Asking prices for properties decrease by a third since peak
THE average asking price of a house has collapsed by one-third but the pace of decline has started to ease off, new figures show.
A report from housing website Daft.ie indicates that the national average asking price for a house has fallen to €234,000, down €120,000 from the peak in early 2007.
There was a decrease of 3.4pc in the average asking price in the first three months of the year, the smallest quarterly fall in almost two years, Daft economist Ronan Lyons said.
The fall in asking prices has varied across the country.
In Dublin, Wicklow, Waterford and Cork, price falls were in line with the national average of 3.4pc, while prices were almost static in other counties, including Sligo and Roscommon.
In Galway city asking prices were hardest hit, falling by 9pc in the first three months of this year.
The length of time properties remain on the market increased slightly in the first three months.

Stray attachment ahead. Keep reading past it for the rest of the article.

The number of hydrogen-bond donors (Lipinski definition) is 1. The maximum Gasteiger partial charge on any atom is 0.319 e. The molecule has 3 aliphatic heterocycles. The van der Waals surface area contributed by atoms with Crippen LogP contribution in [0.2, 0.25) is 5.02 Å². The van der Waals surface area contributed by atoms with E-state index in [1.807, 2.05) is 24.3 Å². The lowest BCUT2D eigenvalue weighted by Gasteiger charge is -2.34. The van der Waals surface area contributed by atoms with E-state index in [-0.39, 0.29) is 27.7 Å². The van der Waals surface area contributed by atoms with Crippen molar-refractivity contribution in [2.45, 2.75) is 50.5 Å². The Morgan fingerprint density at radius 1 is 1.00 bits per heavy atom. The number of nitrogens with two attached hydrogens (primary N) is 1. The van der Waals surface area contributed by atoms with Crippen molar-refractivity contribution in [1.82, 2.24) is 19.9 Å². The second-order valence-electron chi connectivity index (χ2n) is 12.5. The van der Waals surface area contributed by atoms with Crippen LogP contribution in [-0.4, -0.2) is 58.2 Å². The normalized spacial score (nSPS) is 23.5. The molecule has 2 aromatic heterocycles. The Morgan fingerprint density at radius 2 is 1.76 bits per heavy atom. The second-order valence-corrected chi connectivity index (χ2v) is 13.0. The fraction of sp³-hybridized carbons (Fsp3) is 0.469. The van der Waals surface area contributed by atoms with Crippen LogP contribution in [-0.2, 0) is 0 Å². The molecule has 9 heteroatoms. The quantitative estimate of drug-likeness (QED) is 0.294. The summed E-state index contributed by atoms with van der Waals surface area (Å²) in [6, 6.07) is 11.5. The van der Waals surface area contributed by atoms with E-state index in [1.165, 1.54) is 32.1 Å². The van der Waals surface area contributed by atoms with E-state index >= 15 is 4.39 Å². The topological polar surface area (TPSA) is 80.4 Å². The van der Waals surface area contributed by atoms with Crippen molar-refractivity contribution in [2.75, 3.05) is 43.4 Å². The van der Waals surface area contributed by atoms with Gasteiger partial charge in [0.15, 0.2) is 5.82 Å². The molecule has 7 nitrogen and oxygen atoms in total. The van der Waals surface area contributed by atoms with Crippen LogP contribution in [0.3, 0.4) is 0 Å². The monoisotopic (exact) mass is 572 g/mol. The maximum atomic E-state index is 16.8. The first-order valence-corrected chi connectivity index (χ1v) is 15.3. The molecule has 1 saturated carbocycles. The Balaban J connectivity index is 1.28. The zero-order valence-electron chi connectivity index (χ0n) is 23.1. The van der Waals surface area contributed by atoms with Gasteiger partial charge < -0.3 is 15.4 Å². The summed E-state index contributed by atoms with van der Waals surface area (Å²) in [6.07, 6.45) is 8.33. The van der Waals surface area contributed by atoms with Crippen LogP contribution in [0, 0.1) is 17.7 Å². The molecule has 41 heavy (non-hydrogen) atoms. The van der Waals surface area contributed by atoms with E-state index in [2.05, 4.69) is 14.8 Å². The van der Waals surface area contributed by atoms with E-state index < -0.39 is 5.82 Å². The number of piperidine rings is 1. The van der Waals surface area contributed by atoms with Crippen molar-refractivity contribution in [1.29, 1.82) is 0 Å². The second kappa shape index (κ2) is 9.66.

It now takes 10 months to sell a property.
Almost one in three properties listed on the Daft.ie website in January was either sale agreed or sold, suggesting that those who price their properties keenly will find a buyer, Mr Lyons added.
He said: "Overall, prices continue to fall and the total number of properties on the market remains high.
"Nonetheless, in some parts of the country, especially Dublin, asking prices have been significantly discounted from peak levels and we are now seeing a steady decrease in the total number of properties sitting on the market."
House asking prices are down almost 40pc from their peak in south Dublin, and down by one-third in Cork city.
In Galway prices have fallen 40pc from their peak level, while in Cavan asking prices have fallen back by a quarter.
Offaly asking prices are down 35pc from the peak, but Waterford city prices have come back by 28pc, the Daft.ie index shows.
A smaller percentage decline appears to have been in Limerick where asking prices have dropped by 23pc from their peak level.